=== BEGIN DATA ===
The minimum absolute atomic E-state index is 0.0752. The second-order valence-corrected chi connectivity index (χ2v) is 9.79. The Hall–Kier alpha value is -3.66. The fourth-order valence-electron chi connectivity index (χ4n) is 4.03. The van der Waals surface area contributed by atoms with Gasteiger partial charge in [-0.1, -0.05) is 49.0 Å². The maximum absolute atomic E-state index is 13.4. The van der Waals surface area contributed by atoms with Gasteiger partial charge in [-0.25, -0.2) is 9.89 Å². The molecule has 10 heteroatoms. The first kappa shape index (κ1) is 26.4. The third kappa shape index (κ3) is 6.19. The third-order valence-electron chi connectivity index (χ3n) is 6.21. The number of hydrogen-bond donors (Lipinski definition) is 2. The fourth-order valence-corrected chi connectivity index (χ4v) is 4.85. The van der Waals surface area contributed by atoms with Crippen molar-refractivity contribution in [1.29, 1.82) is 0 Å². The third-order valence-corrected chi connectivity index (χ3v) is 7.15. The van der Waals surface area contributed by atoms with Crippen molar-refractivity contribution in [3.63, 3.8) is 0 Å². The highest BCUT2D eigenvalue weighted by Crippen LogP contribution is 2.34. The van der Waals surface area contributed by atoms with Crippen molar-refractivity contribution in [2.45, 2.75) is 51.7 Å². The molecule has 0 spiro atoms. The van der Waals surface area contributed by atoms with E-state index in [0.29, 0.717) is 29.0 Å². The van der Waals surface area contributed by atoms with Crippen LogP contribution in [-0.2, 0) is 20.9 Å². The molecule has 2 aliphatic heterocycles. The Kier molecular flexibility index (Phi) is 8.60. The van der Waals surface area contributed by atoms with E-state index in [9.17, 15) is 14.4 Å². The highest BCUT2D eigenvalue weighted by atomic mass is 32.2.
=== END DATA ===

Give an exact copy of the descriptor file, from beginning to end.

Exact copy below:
The minimum absolute atomic E-state index is 0.0752. The second-order valence-corrected chi connectivity index (χ2v) is 9.79. The Hall–Kier alpha value is -3.66. The fourth-order valence-electron chi connectivity index (χ4n) is 4.03. The van der Waals surface area contributed by atoms with Gasteiger partial charge in [-0.1, -0.05) is 49.0 Å². The maximum absolute atomic E-state index is 13.4. The van der Waals surface area contributed by atoms with Gasteiger partial charge in [-0.25, -0.2) is 9.89 Å². The molecule has 10 heteroatoms. The first kappa shape index (κ1) is 26.4. The third kappa shape index (κ3) is 6.19. The third-order valence-electron chi connectivity index (χ3n) is 6.21. The number of hydrogen-bond donors (Lipinski definition) is 2. The fourth-order valence-corrected chi connectivity index (χ4v) is 4.85. The van der Waals surface area contributed by atoms with Crippen molar-refractivity contribution in [1.29, 1.82) is 0 Å². The third-order valence-corrected chi connectivity index (χ3v) is 7.15. The van der Waals surface area contributed by atoms with Crippen molar-refractivity contribution in [3.63, 3.8) is 0 Å². The highest BCUT2D eigenvalue weighted by Crippen LogP contribution is 2.34. The van der Waals surface area contributed by atoms with Crippen molar-refractivity contribution in [2.45, 2.75) is 51.7 Å². The molecule has 0 spiro atoms. The van der Waals surface area contributed by atoms with E-state index in [0.29, 0.717) is 29.0 Å². The van der Waals surface area contributed by atoms with Crippen LogP contribution in [-0.2, 0) is 20.9 Å². The molecule has 2 aliphatic heterocycles. The Kier molecular flexibility index (Phi) is 8.60. The van der Waals surface area contributed by atoms with E-state index in [9.17, 15) is 14.4 Å². The highest BCUT2D eigenvalue weighted by atomic mass is 32.2.